More specifically, in the case of targeted elective orthopaedic and ophthalmological surgeries, the guarantee will provide that patients not treated within the prescribed wait time of six months will be given the opportunity to be operated in another establishment – either in the region or outside the region – or in a specialized clinic affiliated with the public sector. If the wait time exceeds nine months, patients may be operated on, at the State’s expense, outside Québec or Canada or by private suppliers.8

Affiliated specialized clinics

The government would also like to create specialized medical clinics in the province of Québec that are built, equipped and managed by private partners. Affiliated with one or several hospitals or health and social services centers, these clinics would offer services to citizens within the public health care system. Public establishments would purchase services (imaging, minor surgeries) provided by doctors participating in the public system, at no cost to the patient. The Québec government has listed the following principal characteristics of these proposed private clinics in its report:


  • the clinics would provide insured services within the context of agreements with one or several public general hospitals with which they would be affiliated; these agreements should provide for the continuity of care in the public health network, including rehabilitation and home care;
  • the cost of services provided by the affiliated specialized clinics would be entirely assumed by the government at no cost to the patient, as is currently the case in public hospitals;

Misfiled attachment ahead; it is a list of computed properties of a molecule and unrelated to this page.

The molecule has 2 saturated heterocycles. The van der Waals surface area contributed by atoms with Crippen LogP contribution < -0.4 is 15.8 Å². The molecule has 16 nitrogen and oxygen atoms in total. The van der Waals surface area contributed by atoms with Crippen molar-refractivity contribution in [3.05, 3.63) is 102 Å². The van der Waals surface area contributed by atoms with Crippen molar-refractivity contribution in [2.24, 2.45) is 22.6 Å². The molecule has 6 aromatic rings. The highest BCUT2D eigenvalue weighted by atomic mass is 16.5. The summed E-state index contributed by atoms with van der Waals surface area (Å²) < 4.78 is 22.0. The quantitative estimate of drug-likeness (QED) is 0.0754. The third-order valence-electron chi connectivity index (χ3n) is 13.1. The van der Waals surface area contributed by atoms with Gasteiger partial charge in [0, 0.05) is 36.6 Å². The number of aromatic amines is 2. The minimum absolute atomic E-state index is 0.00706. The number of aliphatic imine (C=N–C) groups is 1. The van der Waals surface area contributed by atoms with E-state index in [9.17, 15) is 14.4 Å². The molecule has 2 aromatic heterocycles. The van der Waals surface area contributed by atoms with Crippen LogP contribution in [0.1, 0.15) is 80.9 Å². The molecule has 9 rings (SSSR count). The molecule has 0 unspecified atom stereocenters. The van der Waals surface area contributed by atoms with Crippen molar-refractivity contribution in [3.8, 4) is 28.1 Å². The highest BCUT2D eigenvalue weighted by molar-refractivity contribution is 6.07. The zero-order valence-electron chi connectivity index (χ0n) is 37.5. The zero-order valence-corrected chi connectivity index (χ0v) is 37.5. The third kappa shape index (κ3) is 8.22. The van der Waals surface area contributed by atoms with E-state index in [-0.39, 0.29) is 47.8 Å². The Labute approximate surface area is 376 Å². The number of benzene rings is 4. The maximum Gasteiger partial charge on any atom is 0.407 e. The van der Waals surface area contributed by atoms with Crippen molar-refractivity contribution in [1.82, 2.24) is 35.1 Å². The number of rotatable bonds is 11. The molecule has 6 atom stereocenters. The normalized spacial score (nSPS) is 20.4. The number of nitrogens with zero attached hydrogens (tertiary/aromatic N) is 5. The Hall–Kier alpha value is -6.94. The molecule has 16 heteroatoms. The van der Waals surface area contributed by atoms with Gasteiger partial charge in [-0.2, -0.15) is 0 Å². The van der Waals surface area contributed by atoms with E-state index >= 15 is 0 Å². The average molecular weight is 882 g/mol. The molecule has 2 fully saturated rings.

• affiliated specialized clinics would provide services exclusively (or mainly) to meet the needs of their affiliated establishments, in accordance with the conditions provided by agreement;
  • the affiliated specialized clinics would provide the capital needed to acquire their equipment and facilities;
  • the clinics would be entirely responsible and liable for managing and providing services contemplated in the agreements entered into with the regional agency and establishment at issue;
  • the services provided by the affiliated specialized clinics would be reimbursed based on the standard costs provided for in the agreement, including equipment usage fees (the reimbursement costs of which must be similar to or less than costs charged by the public network);
  • the clinics would be granted the status of affiliated specialized clinic based on an eligibility grid, which would include such criteria as meeting a health need, standards of quality, economic and ethical considerations, etc. This means that the status of affiliated specialized clinic would only be granted to clinics that provide quality medical and technical services that complement the public network and fit into the service and medical staff organisation plans drawn up by the establishments and the regional agency.
  • affiliated specialized clinics would be required to obtain a specialized clinic permit for surgical activities contemplated by the agreement.
  • given the shortage of doctors and other health care professionals, the conditions imposed on the creation of affiliated specialized clinics must be such as to make sure that the doctors working in these centers do not deprive public sector establishments of the specialized resources required to provide services to the general population."

Private insurance

The Québec government also intends to lift the prohibition that currently prevents citizens from taking out private insurance that covers services offered in private clinics by physicians who do not participate in the public system. Initially, private insurance will cover those elective cases defined by regulation. The current suggestion is that these surgeries be limited to hip, knee and cataract procedures. The availability of such services would double the supply of services that are currently available only in hospitals, therefore shifting some of the demand and expense shouldered by the public health care system onto the private sector and help better meet the expectations of patients. Naturally, insurance coverage and private clinical services would necessarily cover the entire care episode, and therefore include rehabilitation and home care.